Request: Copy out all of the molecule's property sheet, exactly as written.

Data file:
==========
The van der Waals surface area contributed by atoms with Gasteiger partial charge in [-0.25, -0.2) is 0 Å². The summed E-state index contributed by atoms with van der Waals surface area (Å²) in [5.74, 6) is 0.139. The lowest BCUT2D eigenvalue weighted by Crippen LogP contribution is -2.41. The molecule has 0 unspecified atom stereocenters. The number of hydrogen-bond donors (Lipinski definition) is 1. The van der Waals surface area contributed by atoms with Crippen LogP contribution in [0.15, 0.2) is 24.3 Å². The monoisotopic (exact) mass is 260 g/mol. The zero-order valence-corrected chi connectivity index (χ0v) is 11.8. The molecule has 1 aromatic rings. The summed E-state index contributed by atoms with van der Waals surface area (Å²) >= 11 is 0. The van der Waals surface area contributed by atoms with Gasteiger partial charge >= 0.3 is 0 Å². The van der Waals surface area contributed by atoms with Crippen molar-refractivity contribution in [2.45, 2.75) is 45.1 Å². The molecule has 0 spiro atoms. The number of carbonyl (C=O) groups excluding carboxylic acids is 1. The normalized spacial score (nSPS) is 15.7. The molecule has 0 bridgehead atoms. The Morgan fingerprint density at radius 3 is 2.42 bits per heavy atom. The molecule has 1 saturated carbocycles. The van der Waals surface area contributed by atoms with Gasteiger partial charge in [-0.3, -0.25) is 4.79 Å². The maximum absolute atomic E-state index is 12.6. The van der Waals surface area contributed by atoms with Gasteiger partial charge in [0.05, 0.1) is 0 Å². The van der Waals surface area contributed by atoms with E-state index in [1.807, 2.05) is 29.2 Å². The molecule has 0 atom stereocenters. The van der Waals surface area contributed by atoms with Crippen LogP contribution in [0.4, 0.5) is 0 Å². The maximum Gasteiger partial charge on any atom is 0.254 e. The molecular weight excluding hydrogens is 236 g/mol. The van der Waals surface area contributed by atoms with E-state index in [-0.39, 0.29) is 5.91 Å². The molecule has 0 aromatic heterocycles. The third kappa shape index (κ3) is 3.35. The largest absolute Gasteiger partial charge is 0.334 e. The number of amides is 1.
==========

The van der Waals surface area contributed by atoms with Gasteiger partial charge in [-0.25, -0.2) is 0 Å². The summed E-state index contributed by atoms with van der Waals surface area (Å²) in [5.74, 6) is 0.139. The lowest BCUT2D eigenvalue weighted by Crippen LogP contribution is -2.41. The molecule has 0 unspecified atom stereocenters. The number of hydrogen-bond donors (Lipinski definition) is 1. The van der Waals surface area contributed by atoms with Crippen LogP contribution in [0.15, 0.2) is 24.3 Å². The monoisotopic (exact) mass is 260 g/mol. The zero-order valence-corrected chi connectivity index (χ0v) is 11.8. The molecule has 1 aromatic rings. The summed E-state index contributed by atoms with van der Waals surface area (Å²) >= 11 is 0. The van der Waals surface area contributed by atoms with Gasteiger partial charge >= 0.3 is 0 Å². The van der Waals surface area contributed by atoms with Crippen molar-refractivity contribution in [2.45, 2.75) is 45.1 Å². The molecule has 0 spiro atoms. The number of carbonyl (C=O) groups excluding carboxylic acids is 1. The normalized spacial score (nSPS) is 15.7. The molecule has 0 bridgehead atoms. The Morgan fingerprint density at radius 3 is 2.42 bits per heavy atom. The molecule has 1 saturated carbocycles. The van der Waals surface area contributed by atoms with Gasteiger partial charge in [-0.3, -0.25) is 4.79 Å². The maximum absolute atomic E-state index is 12.6. The van der Waals surface area contributed by atoms with Gasteiger partial charge in [0.05, 0.1) is 0 Å². The van der Waals surface area contributed by atoms with E-state index in [1.807, 2.05) is 29.2 Å². The molecule has 0 atom stereocenters. The van der Waals surface area contributed by atoms with Crippen LogP contribution in [0.4, 0.5) is 0 Å². The maximum Gasteiger partial charge on any atom is 0.254 e. The molecular weight excluding hydrogens is 236 g/mol. The van der Waals surface area contributed by atoms with E-state index in [-0.39, 0.29) is 5.91 Å². The molecule has 0 aromatic heterocycles. The third kappa shape index (κ3) is 3.35. The largest absolute Gasteiger partial charge is 0.334 e. The number of amides is 1.